During aeration, the exposure of younger wines to air often "relaxes" the flavours and makes them taste smoother and better integrated in aroma, texture, and flavor. Wines that are older generally fade (lose their character and flavor intensity) with extended aeration. Breathing, however, does not benefit all wines, and should not therefore be taken to the extreme. In general, wine should be tasted as soon as it is opened to determine how long it may be aerated, if at all. It should then be tasted every 15 minutes until the wine is, according to individual preference, ready to drink. As a general rule, younger white wines normally require no more than 15-30 minutes of aeration while younger red wines should be no more than 30-60 minutes. If in doubt, it is better to err on the side of too little aeration than too much. Note that 'aerating' a wine involves more than removal of the cork. For aeration to provide any benefit whatsoever, the wine must be decanted.

How about the health effects of wine (and alcohol in general)? Well, they are considerable ongoing studies regarding this subject.

It now seems clear that regular consumption of up to 1-2 drinks a day (1 standard drink is approximately equal to 5 oz, or 125 ml, of 13% wine) does reduce mortality, due to a 10%–40% lower risk of coronary heart disease, especially for those over the age of 35 or so. Originally, the effect was observed with red wine. Compounds, known as polyphenols, are found in larger amounts in red wine, and there is some evidence that these are especially beneficial. One particularly interesting polyphenol antioxidant found in red wine is resveratrol, to which numerous beneficial effects have been attributed. Red wine also contains a significant amount of flavonoids and red anthocyanin pigments that act as antioxidants. With excessive consumption, however, any health benefits may be offset by the increased rate of various alcohol-related diseases, primarily cancers of mouth, upper respiratory tract, and ultimately, cirrhosis of liver, especially if consumption of red wine is immoderate.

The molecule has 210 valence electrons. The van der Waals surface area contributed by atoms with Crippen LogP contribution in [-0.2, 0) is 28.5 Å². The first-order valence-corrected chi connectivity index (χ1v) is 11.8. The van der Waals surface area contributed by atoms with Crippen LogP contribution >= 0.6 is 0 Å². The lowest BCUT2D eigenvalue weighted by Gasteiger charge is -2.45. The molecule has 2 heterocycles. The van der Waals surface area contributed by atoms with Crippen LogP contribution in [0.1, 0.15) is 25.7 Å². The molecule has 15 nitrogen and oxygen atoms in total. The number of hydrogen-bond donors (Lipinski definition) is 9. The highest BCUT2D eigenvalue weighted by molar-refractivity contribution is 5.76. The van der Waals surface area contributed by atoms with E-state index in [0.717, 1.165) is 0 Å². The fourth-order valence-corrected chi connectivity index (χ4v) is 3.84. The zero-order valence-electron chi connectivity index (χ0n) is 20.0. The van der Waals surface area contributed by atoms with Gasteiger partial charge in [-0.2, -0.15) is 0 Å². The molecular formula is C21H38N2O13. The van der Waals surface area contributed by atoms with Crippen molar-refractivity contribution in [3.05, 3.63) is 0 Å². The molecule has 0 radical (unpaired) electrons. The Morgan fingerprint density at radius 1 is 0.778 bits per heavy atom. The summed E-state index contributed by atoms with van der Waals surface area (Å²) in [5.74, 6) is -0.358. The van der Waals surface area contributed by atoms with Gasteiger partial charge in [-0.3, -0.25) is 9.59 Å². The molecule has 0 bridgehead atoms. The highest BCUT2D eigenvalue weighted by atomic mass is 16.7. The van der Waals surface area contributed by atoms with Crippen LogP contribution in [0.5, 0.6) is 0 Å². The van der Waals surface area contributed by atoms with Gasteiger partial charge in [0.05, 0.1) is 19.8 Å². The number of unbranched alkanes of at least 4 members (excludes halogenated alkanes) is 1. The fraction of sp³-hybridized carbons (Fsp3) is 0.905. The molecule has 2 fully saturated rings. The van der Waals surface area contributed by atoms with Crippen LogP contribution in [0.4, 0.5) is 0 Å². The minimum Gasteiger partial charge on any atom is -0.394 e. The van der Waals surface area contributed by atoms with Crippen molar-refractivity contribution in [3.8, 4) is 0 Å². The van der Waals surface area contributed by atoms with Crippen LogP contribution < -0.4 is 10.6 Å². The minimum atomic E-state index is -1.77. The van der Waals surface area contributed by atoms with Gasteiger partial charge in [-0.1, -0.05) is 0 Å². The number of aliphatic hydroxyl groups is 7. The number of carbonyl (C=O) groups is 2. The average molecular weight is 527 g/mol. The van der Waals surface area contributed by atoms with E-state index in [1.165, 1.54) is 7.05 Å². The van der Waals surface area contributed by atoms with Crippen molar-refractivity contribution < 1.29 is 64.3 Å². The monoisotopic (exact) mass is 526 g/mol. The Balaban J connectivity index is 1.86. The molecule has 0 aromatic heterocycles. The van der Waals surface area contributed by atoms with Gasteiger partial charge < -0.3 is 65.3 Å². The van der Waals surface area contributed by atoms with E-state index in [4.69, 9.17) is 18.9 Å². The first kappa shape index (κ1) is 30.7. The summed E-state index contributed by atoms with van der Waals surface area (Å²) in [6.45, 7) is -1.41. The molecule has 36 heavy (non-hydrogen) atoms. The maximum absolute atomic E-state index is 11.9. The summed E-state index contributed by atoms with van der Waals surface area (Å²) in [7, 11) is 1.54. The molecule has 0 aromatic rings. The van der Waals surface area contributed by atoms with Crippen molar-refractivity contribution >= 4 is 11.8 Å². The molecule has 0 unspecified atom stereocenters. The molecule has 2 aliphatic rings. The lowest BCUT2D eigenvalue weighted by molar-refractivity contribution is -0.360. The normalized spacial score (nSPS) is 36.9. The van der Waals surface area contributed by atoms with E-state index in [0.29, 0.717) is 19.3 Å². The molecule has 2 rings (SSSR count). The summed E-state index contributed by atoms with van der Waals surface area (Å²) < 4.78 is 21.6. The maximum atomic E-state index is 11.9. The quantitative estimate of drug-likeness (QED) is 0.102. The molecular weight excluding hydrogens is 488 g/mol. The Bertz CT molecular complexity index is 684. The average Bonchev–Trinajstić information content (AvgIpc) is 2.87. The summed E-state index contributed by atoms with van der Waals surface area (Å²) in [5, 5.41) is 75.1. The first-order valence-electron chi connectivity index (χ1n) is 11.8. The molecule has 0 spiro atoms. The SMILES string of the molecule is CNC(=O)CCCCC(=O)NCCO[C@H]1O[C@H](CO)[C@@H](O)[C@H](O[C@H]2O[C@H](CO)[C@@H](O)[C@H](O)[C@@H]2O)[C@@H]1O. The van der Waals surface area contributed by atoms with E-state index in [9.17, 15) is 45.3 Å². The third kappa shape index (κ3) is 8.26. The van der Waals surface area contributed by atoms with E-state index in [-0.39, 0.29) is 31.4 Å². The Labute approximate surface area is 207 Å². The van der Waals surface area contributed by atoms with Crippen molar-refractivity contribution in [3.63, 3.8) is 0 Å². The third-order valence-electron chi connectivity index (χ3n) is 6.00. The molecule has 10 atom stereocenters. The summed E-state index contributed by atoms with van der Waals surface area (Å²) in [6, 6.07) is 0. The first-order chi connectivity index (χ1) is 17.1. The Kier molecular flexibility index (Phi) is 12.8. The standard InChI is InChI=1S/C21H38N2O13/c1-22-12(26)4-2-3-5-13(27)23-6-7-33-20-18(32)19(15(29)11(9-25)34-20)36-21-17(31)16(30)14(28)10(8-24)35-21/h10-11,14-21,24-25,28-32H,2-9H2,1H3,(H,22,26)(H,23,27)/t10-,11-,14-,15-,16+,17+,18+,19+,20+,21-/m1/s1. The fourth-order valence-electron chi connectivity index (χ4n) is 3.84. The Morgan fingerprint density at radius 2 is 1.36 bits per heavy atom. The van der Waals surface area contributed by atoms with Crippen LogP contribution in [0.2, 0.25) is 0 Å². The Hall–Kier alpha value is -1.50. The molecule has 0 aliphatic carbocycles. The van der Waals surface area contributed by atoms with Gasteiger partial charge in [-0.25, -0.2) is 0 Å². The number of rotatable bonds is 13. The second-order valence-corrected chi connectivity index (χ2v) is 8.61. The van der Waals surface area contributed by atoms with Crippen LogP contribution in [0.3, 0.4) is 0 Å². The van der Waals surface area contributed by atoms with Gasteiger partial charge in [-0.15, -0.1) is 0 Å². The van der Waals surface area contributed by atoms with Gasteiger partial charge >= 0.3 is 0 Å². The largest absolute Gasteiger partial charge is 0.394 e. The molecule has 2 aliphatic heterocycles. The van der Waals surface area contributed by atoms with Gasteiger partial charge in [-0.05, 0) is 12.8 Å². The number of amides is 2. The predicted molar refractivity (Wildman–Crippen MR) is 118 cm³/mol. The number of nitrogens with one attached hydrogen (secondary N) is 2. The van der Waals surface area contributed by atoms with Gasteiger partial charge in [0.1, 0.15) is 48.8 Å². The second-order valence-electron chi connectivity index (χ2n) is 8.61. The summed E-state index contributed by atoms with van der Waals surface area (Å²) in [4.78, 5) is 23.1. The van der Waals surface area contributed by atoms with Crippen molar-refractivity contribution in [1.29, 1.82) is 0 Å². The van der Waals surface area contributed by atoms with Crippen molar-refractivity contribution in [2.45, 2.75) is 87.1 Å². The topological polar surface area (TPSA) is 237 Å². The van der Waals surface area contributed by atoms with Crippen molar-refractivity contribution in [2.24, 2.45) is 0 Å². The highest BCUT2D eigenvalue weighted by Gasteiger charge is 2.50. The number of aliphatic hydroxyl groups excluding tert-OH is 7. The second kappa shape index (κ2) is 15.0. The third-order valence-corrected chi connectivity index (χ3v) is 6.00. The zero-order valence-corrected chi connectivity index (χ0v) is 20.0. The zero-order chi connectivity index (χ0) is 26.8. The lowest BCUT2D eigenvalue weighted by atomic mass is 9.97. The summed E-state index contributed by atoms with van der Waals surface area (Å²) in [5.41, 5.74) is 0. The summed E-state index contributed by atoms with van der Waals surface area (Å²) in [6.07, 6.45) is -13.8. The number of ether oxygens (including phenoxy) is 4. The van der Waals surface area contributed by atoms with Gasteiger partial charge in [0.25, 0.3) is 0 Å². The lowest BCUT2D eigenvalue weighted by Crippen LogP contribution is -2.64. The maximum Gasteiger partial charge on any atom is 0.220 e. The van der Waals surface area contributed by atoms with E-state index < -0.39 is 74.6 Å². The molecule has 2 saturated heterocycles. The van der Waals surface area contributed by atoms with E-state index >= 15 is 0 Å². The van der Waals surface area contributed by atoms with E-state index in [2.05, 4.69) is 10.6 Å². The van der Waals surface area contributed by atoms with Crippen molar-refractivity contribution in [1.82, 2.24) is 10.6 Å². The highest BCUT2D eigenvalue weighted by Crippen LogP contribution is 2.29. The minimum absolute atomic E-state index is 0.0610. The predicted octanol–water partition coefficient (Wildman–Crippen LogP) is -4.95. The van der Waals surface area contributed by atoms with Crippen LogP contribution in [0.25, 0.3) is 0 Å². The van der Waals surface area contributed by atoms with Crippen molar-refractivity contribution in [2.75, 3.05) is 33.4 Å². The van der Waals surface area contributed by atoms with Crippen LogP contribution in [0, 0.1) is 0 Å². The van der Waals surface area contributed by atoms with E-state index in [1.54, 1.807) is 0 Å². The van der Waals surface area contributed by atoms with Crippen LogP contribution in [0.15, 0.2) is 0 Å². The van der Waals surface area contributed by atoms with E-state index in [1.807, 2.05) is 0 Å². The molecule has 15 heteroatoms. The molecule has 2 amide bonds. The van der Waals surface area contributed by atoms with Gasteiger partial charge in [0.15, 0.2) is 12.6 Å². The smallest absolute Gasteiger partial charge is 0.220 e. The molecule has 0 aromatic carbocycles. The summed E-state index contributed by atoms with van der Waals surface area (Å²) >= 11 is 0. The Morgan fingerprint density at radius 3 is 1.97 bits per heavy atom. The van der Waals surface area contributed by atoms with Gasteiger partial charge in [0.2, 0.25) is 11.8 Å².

Other studies have shown that similar beneficial effects on the heart can be obtained from drinking beer, and distilled spirits. However, recent studies show that only red wine reduces the risk of contracting several types of cancer where beer and other alcoholic beverages show no change. Dr. Sinclair of Harvard University and others believe that resveratrol is the active molecule responsible for the significant difference in lowering cancer risks and that the required amounts are only found in red wine. Trace amounts of resveratrol exist in grapes, white and red wine and peanuts.

Sulfites (or sulphites) are chemicals that occur naturally in grapes and also are added to wine as a preservative. They can trigger a severe and life-threatening allergic reaction in a small percentage of consumers, primarily asthmatics. In the USA nearly all commercially produced wine, including that with no added sulfites, is required to state on the label "contains sulfites." In other countries they do not have to be declared on the label, leading to a common mistaken belief that only wine from the USA contains sulfites. Many consumers who have adverse reactions to wine, such as headaches or hangovers, blame added sulfites but are probably reacting instead to naturally-occurring biogenic amines such as histamine. The quantity of sulfites in a glass of wine is the same as in a serving of dried apricots.

Okay, that's all I have for wine at this moment in time. So, lets enjoy our wine and cheers...